Four articles on PainSci cite Padula 2006: 1. The Art of Bioenergetic Breathing 2. The Respiration Connection 3. When To Worry About Shortness of Breath … and When Not To 4. Neck Pain, Submerged!
PainSci notes on Padula 2006:
This review of the evidence indicates that exercising your breathing musculature probably works pretty darned well, and benefits take about “20 to 30 minutes per day for 10 to 12 weeks” to achieve. Better yet, the evidence also shows that it’s reasonable to expect some benefits “regardless of method”! In other words, there’s no great concern about which technique to use. Common protocols for respiratory training “are generally safe, feasible, and effective.”
original abstract †Abstracts here may not perfectly match originals, for a variety of technical and practical reasons. Some abstacts are truncated for my purposes here, if they are particularly long-winded and unhelpful. I occasionally add clarifying notes. And I make some minor corrections.
This article provides a critical review of inspiratory muscle training (IMT) in chronic obstructive pulmonary disease (COPD). Although extensive research on IMT has accumulated, its benefits have been debated, primarily because of methodological limitations of studies. Using relevant key words, multiple databases were searched from 1966. Selected studies used PImax (maximal inspiratory pressure) as an outcome variable. Overall, research demonstrated that a standard protocol of 30% or higher for a duration of 20 to 30 minutes per day for 10 to 12 weeks improves dyspnea and inspiratory strength and endurance with either inspiratory resistive or inspiratory threshold training. Regardless of method, IMT protocols for people with COPD and inspiratory muscle weakness and dyspnea are generally safe, feasible, and effective. Patient selectivity and study of subgroups are recommended.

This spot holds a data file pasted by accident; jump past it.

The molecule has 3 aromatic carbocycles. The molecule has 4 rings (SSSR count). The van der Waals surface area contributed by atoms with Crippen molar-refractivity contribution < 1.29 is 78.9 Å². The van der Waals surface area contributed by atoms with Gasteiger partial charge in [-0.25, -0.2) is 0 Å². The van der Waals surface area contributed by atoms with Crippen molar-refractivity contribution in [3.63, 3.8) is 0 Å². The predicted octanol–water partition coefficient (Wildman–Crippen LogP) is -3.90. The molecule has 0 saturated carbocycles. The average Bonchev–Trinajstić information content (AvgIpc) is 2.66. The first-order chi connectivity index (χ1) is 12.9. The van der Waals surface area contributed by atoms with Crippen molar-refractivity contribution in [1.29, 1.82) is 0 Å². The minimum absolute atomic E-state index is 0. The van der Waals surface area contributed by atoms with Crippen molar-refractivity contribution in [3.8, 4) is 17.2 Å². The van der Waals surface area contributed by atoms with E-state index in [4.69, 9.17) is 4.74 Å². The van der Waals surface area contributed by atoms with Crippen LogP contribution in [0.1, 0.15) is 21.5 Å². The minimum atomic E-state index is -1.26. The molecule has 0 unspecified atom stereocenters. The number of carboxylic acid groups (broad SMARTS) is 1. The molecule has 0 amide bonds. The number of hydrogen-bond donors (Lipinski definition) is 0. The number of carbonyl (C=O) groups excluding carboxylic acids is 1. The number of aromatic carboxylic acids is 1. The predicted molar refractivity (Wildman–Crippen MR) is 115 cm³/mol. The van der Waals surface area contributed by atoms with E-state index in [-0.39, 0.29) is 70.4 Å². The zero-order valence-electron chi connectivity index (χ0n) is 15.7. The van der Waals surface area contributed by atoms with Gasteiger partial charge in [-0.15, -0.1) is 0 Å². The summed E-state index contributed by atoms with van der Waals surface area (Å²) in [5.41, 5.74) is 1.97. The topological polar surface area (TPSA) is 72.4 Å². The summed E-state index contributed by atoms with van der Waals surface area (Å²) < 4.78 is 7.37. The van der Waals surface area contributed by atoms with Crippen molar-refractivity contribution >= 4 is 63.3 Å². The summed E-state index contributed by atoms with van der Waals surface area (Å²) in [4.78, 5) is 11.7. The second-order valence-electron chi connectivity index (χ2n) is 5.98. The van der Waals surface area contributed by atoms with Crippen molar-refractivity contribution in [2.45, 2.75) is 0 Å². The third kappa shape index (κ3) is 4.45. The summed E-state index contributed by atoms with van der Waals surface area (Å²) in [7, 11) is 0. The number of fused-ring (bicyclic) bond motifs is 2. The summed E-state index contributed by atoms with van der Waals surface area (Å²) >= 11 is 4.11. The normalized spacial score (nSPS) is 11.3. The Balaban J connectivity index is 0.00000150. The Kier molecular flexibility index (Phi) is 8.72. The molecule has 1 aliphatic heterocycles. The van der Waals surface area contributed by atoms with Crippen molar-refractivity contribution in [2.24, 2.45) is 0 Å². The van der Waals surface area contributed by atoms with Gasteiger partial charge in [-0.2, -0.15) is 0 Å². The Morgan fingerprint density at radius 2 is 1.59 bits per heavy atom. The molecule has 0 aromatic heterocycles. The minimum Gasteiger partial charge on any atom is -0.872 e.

- “Effects of High-Intensity Inspiratory Muscle Training Following a Near-Fatal Gunshot Wound,” Kylie Hill, Kevin R Gain, Sean W McKay, Christine Nathan, and Eli Gabbay, Physical Therapy, 2011.
- “Effect of Inspiratory Muscle Training Intensities on Pulmonary Function and Work Capacity in People Who Are Healthy: A Randomized Controlled Trial,” Stephanie J Enright and Viswanath B Unnithan, Physical Therapy, 2011.
This page is part of the PainScience BIBLIOGRAPHY, which contains plain language summaries of thousands of scientific papers & others sources. It’s like a highly specialized blog. A few highlights:
- Photobiomodulation therapy is not better than placebo in patients with chronic nonspecific low back pain: a randomised placebo-controlled trial. Guimarães 2021 Pain.
- No effect of creatine monohydrate supplementation on inflammatory and cartilage degradation biomarkers in individuals with knee osteoarthritis. Cornish 2018 Nutr Res.
- The CANBACK trial: a randomised, controlled clinical trial of oral cannabidiol for people presenting to the emergency department with acute low back pain. Bebee 2021 Med J Aust.
- Relationships Between Sleep Quality and Pain-Related Factors for People with Chronic Low Back Pain: Tests of Reciprocal and Time of Day Effects. Gerhart 2017 Ann Behav Med.
- Modulation in the elastic properties of gastrocnemius muscle heads in individuals with plantar fasciitis and its relationship with pain. Zhou 2020 Sci Rep.